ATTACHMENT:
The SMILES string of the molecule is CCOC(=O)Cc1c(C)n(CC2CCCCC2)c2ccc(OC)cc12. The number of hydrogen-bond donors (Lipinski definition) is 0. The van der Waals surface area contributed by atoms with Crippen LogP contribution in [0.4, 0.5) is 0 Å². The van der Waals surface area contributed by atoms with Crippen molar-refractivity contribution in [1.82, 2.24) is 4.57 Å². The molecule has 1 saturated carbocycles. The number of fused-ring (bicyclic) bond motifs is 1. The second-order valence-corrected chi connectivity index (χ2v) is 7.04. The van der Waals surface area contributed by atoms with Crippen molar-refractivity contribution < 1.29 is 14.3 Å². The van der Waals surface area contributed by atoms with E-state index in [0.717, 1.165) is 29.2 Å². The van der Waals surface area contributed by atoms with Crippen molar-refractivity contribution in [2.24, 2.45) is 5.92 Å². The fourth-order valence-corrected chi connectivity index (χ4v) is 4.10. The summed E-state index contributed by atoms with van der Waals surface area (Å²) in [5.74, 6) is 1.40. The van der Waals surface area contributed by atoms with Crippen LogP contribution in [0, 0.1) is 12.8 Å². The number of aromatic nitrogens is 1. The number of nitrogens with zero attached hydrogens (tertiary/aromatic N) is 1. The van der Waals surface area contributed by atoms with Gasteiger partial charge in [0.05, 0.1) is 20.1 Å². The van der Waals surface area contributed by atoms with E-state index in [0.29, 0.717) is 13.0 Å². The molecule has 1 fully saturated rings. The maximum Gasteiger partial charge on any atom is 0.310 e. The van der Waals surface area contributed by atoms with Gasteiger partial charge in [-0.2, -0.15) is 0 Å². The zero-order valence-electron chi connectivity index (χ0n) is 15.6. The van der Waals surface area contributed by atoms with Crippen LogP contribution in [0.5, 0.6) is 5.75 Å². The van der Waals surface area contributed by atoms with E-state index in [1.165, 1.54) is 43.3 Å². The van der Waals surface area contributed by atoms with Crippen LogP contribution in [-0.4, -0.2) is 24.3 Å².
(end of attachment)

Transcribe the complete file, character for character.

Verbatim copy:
The SMILES string of the molecule is CCOC(=O)Cc1c(C)n(CC2CCCCC2)c2ccc(OC)cc12. The number of hydrogen-bond donors (Lipinski definition) is 0. The van der Waals surface area contributed by atoms with Crippen LogP contribution in [0.4, 0.5) is 0 Å². The van der Waals surface area contributed by atoms with Crippen molar-refractivity contribution in [1.82, 2.24) is 4.57 Å². The molecule has 1 saturated carbocycles. The number of fused-ring (bicyclic) bond motifs is 1. The second-order valence-corrected chi connectivity index (χ2v) is 7.04. The van der Waals surface area contributed by atoms with Crippen molar-refractivity contribution < 1.29 is 14.3 Å². The van der Waals surface area contributed by atoms with E-state index in [0.717, 1.165) is 29.2 Å². The van der Waals surface area contributed by atoms with Crippen molar-refractivity contribution in [2.24, 2.45) is 5.92 Å². The fourth-order valence-corrected chi connectivity index (χ4v) is 4.10. The summed E-state index contributed by atoms with van der Waals surface area (Å²) in [5.74, 6) is 1.40. The van der Waals surface area contributed by atoms with Crippen LogP contribution in [0, 0.1) is 12.8 Å². The number of aromatic nitrogens is 1. The number of nitrogens with zero attached hydrogens (tertiary/aromatic N) is 1. The van der Waals surface area contributed by atoms with Gasteiger partial charge in [0.05, 0.1) is 20.1 Å². The van der Waals surface area contributed by atoms with E-state index in [0.29, 0.717) is 13.0 Å². The molecule has 1 fully saturated rings. The maximum Gasteiger partial charge on any atom is 0.310 e. The van der Waals surface area contributed by atoms with Gasteiger partial charge in [-0.2, -0.15) is 0 Å². The zero-order valence-electron chi connectivity index (χ0n) is 15.6. The van der Waals surface area contributed by atoms with Crippen LogP contribution in [0.5, 0.6) is 5.75 Å². The van der Waals surface area contributed by atoms with E-state index in [1.165, 1.54) is 43.3 Å². The van der Waals surface area contributed by atoms with Crippen LogP contribution in [-0.4, -0.2) is 24.3 Å².